The people with their hands still raised should use it to slap themselves in the face for being a liar. Didn’t your mother raise you better?
The type of “failure” frequently enshrined by these bloggers is the sort of failure that results in a Game Over screen in single-player games. And the difference between reloading your last save after a Game Over and abandoning a failed quest and retaking it is… what? That’s right, there is not a damn single difference. Too Damn Epic asserts:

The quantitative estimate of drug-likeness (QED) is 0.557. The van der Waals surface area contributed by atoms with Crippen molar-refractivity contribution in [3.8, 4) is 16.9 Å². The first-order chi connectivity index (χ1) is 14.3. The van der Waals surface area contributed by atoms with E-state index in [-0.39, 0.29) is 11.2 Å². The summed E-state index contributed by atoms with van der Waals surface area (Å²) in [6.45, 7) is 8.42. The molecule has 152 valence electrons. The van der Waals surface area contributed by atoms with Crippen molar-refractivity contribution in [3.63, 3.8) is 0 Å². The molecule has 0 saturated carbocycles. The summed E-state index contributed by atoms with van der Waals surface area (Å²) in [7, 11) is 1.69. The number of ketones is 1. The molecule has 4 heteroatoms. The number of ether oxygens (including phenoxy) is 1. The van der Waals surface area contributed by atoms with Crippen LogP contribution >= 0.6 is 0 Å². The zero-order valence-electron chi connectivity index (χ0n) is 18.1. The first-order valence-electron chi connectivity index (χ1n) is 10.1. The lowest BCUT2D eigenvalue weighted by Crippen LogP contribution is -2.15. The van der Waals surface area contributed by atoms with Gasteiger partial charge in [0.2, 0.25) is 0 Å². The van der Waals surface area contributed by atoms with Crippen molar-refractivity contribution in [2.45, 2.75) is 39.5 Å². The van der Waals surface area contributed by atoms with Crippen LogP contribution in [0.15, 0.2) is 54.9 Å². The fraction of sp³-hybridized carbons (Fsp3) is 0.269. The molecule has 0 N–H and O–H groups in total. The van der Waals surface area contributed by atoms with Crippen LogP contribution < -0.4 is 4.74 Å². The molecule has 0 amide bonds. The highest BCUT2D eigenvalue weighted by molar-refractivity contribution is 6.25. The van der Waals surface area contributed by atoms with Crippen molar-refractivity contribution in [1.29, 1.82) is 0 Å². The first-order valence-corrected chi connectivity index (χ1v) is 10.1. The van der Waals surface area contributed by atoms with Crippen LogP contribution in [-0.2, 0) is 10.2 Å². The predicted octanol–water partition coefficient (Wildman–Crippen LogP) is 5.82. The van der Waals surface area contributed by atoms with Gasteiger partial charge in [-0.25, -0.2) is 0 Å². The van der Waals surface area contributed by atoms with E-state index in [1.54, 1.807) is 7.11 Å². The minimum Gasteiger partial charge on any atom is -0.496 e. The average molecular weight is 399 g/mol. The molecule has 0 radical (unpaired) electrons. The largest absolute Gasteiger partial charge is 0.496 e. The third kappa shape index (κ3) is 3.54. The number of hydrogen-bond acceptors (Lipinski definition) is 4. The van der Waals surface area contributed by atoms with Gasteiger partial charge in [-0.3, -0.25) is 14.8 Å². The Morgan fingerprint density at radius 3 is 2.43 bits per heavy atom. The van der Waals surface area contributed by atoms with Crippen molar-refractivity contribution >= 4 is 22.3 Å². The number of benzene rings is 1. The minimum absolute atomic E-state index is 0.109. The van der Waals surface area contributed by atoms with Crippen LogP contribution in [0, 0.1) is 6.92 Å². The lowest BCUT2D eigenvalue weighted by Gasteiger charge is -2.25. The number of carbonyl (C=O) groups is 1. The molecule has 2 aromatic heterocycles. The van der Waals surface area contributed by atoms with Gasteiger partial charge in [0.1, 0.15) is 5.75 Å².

What happens, though, when your games are rigged so that you can’t lose? That’s the underlying problem in most MMOs. You can’t lose. They’re jury-rigged for success, and as Gandhi said, “Freedom is not worth having if it does not include the freedom to make mistakes.” Tweak that a bit for our purposes, and you get:
“Choices are not worth having if they do not include the option to make mistakes.”
[...] After all, in WOW, you can’t really make mistakes. You can undo talent trees. You can wipe on braindead PvE content to your heart’s content until you “win”. You don’t lose anything in PvP. In an effort to make games more accessible and retain subscribers, we’ve lost the capacity to fail – and in the process – lost the capacity to produce meaningful choices.